It’s hard to know what, exactly, a High Court justice in India was thinking five years ago when he came out with a rather astounding verdict on the caging of 500 birds in a Gujarat market. “It is the fundamental right of the bird,” wrote Justice M.R. Shah, “to live freely in the open sky.” Was his declaration simply an abstract philosophical flourish to further the argument that the cruel conditions in which bird traders had kept their wares constituted illegal confinement? Or was he truly intending to open a door toward an all-out ban on keeping birds in cages?
Whatever his intention, the belief that birds have a right to be free seems to have picked up steam. Last May the Delhi High Court used similar language in its verdict condemning a pet store owner who had mistreated his birds. And now the Indian Supreme Court has agreed to hear an appeal on the original 2011 case arguing that the birds’ court-sanctioned right to fly conflicts with a more firmly established constitutional right: humans’ “right to profession.” Should the Supreme Court uphold Shah’s decision, it could be possible that a cage-free future is on the horizon. But that raises some thorny questions; the notion that birds have an inherent right to be free certainly sounds attractive, but in practical terms, the ethics aren’t quite so simple. “If you free all the domesticated birds in India, it will be an ecological disaster,” says wildlife biologist and Gujarat Bird Club founder Bharat Jethva. Not to mention the host of questions such a decision raises regarding the rights of other domesticated animals. “Do we have the right to keep horses?” Jethva asks. “Do we have the right to drink milk from cows?”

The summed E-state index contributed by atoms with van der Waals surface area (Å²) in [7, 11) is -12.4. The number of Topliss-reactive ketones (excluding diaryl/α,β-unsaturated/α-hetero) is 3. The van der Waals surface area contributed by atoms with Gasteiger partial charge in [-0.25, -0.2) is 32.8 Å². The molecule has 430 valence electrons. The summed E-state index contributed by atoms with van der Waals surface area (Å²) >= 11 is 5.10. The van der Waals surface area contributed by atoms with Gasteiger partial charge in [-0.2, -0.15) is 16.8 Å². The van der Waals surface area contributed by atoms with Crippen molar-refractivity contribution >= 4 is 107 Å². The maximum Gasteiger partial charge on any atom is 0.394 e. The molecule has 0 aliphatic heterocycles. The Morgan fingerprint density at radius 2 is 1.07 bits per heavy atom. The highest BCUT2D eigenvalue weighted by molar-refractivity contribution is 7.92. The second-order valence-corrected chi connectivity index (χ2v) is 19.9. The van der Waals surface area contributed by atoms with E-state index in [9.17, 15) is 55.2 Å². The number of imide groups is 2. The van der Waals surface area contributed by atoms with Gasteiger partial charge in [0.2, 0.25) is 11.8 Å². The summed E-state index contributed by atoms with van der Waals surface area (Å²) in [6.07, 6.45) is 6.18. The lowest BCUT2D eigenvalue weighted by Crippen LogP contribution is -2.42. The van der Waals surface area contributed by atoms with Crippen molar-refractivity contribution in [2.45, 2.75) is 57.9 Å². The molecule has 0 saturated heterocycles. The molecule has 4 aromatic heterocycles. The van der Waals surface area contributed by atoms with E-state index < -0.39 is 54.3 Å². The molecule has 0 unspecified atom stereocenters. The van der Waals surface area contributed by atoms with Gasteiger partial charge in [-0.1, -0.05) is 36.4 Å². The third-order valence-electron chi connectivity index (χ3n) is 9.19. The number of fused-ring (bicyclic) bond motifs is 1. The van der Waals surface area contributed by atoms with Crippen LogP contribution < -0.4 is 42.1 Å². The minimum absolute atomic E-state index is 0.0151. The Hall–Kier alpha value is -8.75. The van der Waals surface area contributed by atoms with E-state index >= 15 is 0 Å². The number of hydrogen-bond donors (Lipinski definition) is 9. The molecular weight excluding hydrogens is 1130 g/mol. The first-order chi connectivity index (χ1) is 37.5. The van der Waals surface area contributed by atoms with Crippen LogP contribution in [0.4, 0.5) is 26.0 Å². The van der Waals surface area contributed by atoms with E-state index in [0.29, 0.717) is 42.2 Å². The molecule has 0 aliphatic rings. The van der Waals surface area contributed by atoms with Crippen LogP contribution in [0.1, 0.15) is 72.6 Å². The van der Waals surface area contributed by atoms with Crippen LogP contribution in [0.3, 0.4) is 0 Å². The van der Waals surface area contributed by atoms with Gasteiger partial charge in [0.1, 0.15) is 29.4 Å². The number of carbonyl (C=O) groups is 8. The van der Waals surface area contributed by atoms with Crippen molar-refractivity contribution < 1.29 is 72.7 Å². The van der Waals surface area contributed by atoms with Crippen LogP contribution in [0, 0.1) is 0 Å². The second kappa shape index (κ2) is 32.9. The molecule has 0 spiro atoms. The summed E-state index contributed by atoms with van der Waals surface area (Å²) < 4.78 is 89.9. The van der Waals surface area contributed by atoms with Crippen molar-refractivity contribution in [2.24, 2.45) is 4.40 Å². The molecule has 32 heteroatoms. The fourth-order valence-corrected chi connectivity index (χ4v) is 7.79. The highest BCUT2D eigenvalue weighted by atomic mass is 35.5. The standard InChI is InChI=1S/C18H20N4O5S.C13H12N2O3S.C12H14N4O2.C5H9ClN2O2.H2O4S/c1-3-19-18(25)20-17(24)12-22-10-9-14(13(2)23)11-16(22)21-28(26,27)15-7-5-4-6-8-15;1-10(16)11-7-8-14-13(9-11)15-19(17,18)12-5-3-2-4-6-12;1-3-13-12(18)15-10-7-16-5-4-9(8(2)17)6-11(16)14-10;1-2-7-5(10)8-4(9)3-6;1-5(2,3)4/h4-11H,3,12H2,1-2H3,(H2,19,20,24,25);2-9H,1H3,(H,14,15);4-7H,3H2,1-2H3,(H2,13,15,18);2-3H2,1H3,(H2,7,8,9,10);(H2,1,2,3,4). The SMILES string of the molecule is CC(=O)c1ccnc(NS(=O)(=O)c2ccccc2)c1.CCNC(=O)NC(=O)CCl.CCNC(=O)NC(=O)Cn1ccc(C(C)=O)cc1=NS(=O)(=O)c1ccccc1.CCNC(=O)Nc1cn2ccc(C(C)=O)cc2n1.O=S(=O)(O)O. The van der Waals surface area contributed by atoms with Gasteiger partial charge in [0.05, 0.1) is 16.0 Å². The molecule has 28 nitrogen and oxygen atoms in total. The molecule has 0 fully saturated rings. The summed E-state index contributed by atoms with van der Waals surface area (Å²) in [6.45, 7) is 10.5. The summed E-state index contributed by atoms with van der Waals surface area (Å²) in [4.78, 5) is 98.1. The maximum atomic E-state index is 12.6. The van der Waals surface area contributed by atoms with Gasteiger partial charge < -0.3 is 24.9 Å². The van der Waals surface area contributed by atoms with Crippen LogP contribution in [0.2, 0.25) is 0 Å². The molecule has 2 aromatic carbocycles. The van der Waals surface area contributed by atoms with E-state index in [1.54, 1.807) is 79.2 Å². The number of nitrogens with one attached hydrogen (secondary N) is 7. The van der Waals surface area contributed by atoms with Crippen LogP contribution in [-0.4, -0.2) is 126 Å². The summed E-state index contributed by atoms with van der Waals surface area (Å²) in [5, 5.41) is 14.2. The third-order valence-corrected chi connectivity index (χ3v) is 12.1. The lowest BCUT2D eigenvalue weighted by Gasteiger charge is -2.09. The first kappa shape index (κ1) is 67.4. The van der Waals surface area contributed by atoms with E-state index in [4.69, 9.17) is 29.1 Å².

Before we get to those questions, we’ll have to wait and see how the Supreme Court rules. At the same time, according to Jethva, there’s no need to institute a sweeping ban on cages anyway. In fact, he says, the country already has the necessary means to protect more than half a million birds currently entangled in its pet trade, through laws already on the books against animal cruelty and the capture of wild Indian species (although it needs to step up enforcement on the latter—illegally trapped birds make up about 80 percent of the market in India). “Ultimately it burns down to how the laws are implemented,” Jethva says. “We’ve already drawn the line between right and wrong.”